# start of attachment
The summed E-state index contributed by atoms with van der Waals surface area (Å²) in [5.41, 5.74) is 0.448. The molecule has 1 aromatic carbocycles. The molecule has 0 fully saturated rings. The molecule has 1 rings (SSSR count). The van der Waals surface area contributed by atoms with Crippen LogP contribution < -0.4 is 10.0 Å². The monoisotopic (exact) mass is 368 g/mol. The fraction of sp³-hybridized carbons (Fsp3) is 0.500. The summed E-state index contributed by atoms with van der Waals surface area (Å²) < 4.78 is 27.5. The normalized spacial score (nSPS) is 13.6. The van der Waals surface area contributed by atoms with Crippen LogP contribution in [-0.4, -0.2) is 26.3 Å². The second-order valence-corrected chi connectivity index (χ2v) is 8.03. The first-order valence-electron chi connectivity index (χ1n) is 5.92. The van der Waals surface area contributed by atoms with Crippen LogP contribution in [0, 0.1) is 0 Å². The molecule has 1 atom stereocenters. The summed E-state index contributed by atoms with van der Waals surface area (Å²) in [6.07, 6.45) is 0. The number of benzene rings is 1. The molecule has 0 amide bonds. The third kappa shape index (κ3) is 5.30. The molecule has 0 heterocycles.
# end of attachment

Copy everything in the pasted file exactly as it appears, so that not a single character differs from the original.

The summed E-state index contributed by atoms with van der Waals surface area (Å²) in [5.41, 5.74) is 0.448. The molecule has 1 aromatic carbocycles. The molecule has 0 fully saturated rings. The molecule has 1 rings (SSSR count). The van der Waals surface area contributed by atoms with Crippen LogP contribution < -0.4 is 10.0 Å². The monoisotopic (exact) mass is 368 g/mol. The fraction of sp³-hybridized carbons (Fsp3) is 0.500. The summed E-state index contributed by atoms with van der Waals surface area (Å²) < 4.78 is 27.5. The normalized spacial score (nSPS) is 13.6. The van der Waals surface area contributed by atoms with Crippen LogP contribution in [-0.4, -0.2) is 26.3 Å². The second-order valence-corrected chi connectivity index (χ2v) is 8.03. The first-order valence-electron chi connectivity index (χ1n) is 5.92. The van der Waals surface area contributed by atoms with Crippen LogP contribution in [0, 0.1) is 0 Å². The molecule has 1 atom stereocenters. The summed E-state index contributed by atoms with van der Waals surface area (Å²) in [6.07, 6.45) is 0. The number of benzene rings is 1. The molecule has 0 amide bonds. The third kappa shape index (κ3) is 5.30. The molecule has 0 heterocycles.